A SUPER-SIZED MCDONALD’S OVERTIME CLASS ACTION RULING « Law Offices of Timothy Bowles | Top Employment Law Firm in Los Angeles


Company Loses by Management Inattention to California Compliant Pay Policies and Practices

A Los Angeles superior court judge has ruled McDonald’s in violation of California’s daily overtime laws in 119 restaurants. Maria Sanchez v. McDonald’s Restaurants of California, Inc., L.A. County Superior Court No. BC499888, April 20, 2017 order. The decision is a lesson in the close care required on employer overtime pay practices.

California requires that hourly employees receive overtime pay for time worked beyond forty hours in any one workweek or after eight hours in a workday. A “workday” is any consecutive 24-hour period commencing at the same time each calendar day. An employer has the prerogative to begin that 24-hour period at any time of day.

The court found McDonald’s payroll computer program was fudging on this 24-hour workday standard, and thus shorting workers on overtime pay, when: (a) an employee worked an “overnight shift” that started in the evening of Day One and ended after midnight on Day Two; and then (b) worked another shift later during that Day Two. Although the company regarded its 24-hour day to begin at midnight and end at 11:59 p.m., its payroll software was nevertheless counting all of the overnight shift hours above as work during Day One only. Only the later day-shift hours on Day Two were counted as work on that Day Two.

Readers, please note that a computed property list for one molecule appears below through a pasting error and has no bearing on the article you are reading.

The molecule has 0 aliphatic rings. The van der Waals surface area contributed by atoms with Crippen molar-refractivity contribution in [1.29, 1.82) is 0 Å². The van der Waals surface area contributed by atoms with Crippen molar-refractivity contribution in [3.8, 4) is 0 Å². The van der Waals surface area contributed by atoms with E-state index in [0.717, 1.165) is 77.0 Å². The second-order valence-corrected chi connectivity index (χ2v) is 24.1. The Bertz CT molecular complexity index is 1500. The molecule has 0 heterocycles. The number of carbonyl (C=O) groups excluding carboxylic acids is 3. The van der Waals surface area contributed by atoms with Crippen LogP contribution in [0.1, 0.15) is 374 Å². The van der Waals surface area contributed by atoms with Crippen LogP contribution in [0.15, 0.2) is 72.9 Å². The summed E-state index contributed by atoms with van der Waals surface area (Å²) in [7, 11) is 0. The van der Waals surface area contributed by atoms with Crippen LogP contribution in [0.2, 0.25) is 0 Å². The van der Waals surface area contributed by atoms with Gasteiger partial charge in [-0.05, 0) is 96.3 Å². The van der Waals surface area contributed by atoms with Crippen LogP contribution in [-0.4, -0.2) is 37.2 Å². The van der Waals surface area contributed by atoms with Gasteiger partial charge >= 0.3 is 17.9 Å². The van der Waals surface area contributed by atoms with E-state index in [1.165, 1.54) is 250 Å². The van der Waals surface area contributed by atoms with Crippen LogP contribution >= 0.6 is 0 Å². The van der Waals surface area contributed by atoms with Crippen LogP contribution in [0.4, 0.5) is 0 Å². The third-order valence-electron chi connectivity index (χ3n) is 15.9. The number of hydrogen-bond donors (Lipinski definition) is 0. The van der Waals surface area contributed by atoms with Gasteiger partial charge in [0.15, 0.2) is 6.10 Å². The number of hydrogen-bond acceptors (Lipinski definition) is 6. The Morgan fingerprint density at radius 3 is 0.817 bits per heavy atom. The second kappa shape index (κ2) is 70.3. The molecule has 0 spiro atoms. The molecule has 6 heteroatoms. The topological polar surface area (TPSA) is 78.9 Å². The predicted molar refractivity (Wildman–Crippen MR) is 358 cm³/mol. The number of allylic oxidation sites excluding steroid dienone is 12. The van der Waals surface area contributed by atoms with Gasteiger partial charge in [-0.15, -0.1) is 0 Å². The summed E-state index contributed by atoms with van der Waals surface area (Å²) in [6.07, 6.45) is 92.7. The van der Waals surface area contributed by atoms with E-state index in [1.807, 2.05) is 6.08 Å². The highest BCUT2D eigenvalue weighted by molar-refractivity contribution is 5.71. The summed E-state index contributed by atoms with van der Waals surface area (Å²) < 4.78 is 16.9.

Thus, for example, if an employee worked an overnight shift that started at 10:00 p.m. on Day One and (with half-hour unpaid meal break) ended at 6:30 a.m. on Day Two and then came back to work another Day Two shift between 2:00 p.m. and 10:30 p.m. (with another such meal break), McDonald’s counted the whole overnight shift as Day One hours and only the later 2:00 p.m. – 10:30 p.m. day shift as Day Two hours.  This would mean no overtime pay for this worker, since each shift in this example was only eight hours long.

The court found this practice in violation.  Again, the company admitted that for the purpose of daily hours’ calculations, its 24-hour day began at midnight and ended at 11:59 p.m. Thus, McDonald’s was required to count all Day Two hours from midnight that day. In the example above, that would mean only two hours worked for Day One and 14 hours worked for Day Two, with 1.5x regular pay rate for the 9th through 12th hour and 2x regular rate for the 13th and 14th hours. See: Working Overtime in California.

Ironically, if McDonald’s had been careful to clearly define its 24-hour workday in policy and practice as beginning at 6:30 a.m. and ending at 6:29 a.m. the next day, it would have owed no California daily overtime on this night-shift, next day-shift scheduling. With that break point between workdays, the company could have properly counted each of the shifts in the example above as eight hours long.

If this ruling applied to only one or a few workers, its actual impact on the employer would of course be minimal. However, this Sanchez case is a certified class action lawsuit, meaning that thousands of workers employed in the 119 restaurants from January, 2009 to the present may be affected, with significant total back pay, penalties and interest assessed at the trial scheduled for later this year. Targeting larger employers as McDonald’s, such “class action” suits have become big business in the courts across the United States, including California.

Moral: careful and continuing management attention to the details of workforce timekeeping, wage calculations and the many other related procedures is essential.

For additional assistance understanding and implementing California’s overtime rules, please contact Tim Bowles, Cindy Bamforth or Helena Kobrin.

See also:

The Devil Is in The Details: Employment Class Action Suits

Contractor Misclassification … Class Action?

Brinker Case Settles for $56 Million

Tim Bowles

April 28, 2017